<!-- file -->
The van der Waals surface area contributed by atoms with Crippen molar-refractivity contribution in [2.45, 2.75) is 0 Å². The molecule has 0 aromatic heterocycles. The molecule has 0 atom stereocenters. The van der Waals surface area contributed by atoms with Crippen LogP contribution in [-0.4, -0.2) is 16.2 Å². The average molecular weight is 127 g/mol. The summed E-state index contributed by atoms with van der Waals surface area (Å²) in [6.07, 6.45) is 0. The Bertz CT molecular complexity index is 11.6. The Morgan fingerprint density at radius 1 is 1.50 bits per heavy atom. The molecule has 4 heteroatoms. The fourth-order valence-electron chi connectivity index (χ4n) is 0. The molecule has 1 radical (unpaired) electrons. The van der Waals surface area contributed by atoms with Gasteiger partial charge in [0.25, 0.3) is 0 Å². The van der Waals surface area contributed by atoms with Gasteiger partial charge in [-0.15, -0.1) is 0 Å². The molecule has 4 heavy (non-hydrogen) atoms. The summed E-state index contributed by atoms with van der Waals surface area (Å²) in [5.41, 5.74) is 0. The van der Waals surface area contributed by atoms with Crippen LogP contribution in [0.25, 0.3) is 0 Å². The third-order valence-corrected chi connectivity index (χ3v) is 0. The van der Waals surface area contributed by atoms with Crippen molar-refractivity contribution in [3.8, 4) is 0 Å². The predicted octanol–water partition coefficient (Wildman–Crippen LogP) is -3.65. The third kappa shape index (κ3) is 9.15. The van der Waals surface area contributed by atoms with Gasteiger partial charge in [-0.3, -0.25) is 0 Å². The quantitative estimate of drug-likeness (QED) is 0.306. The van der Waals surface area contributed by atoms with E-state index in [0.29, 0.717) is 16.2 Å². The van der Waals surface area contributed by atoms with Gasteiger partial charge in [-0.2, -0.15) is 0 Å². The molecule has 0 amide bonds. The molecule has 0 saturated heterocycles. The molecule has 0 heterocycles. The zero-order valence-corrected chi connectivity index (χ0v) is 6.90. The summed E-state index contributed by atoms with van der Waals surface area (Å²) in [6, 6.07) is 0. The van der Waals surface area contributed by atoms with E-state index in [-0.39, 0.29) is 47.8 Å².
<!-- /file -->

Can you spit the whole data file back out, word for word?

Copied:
The van der Waals surface area contributed by atoms with Crippen molar-refractivity contribution in [2.45, 2.75) is 0 Å². The molecule has 0 aromatic heterocycles. The molecule has 0 atom stereocenters. The van der Waals surface area contributed by atoms with Crippen LogP contribution in [-0.4, -0.2) is 16.2 Å². The average molecular weight is 127 g/mol. The summed E-state index contributed by atoms with van der Waals surface area (Å²) in [6.07, 6.45) is 0. The Bertz CT molecular complexity index is 11.6. The Morgan fingerprint density at radius 1 is 1.50 bits per heavy atom. The molecule has 4 heteroatoms. The fourth-order valence-electron chi connectivity index (χ4n) is 0. The molecule has 1 radical (unpaired) electrons. The van der Waals surface area contributed by atoms with Gasteiger partial charge in [0.25, 0.3) is 0 Å². The van der Waals surface area contributed by atoms with Gasteiger partial charge in [-0.15, -0.1) is 0 Å². The molecule has 4 heavy (non-hydrogen) atoms. The summed E-state index contributed by atoms with van der Waals surface area (Å²) in [5.41, 5.74) is 0. The van der Waals surface area contributed by atoms with Crippen LogP contribution in [0.25, 0.3) is 0 Å². The third-order valence-corrected chi connectivity index (χ3v) is 0. The van der Waals surface area contributed by atoms with Crippen molar-refractivity contribution in [3.8, 4) is 0 Å². The predicted octanol–water partition coefficient (Wildman–Crippen LogP) is -3.65. The third kappa shape index (κ3) is 9.15. The van der Waals surface area contributed by atoms with Gasteiger partial charge in [-0.3, -0.25) is 0 Å². The quantitative estimate of drug-likeness (QED) is 0.306. The van der Waals surface area contributed by atoms with E-state index in [0.29, 0.717) is 16.2 Å². The van der Waals surface area contributed by atoms with Gasteiger partial charge in [-0.2, -0.15) is 0 Å². The molecule has 0 amide bonds. The molecule has 0 saturated heterocycles. The molecule has 0 heterocycles. The zero-order valence-corrected chi connectivity index (χ0v) is 6.90. The summed E-state index contributed by atoms with van der Waals surface area (Å²) in [6, 6.07) is 0. The van der Waals surface area contributed by atoms with E-state index in [-0.39, 0.29) is 47.8 Å².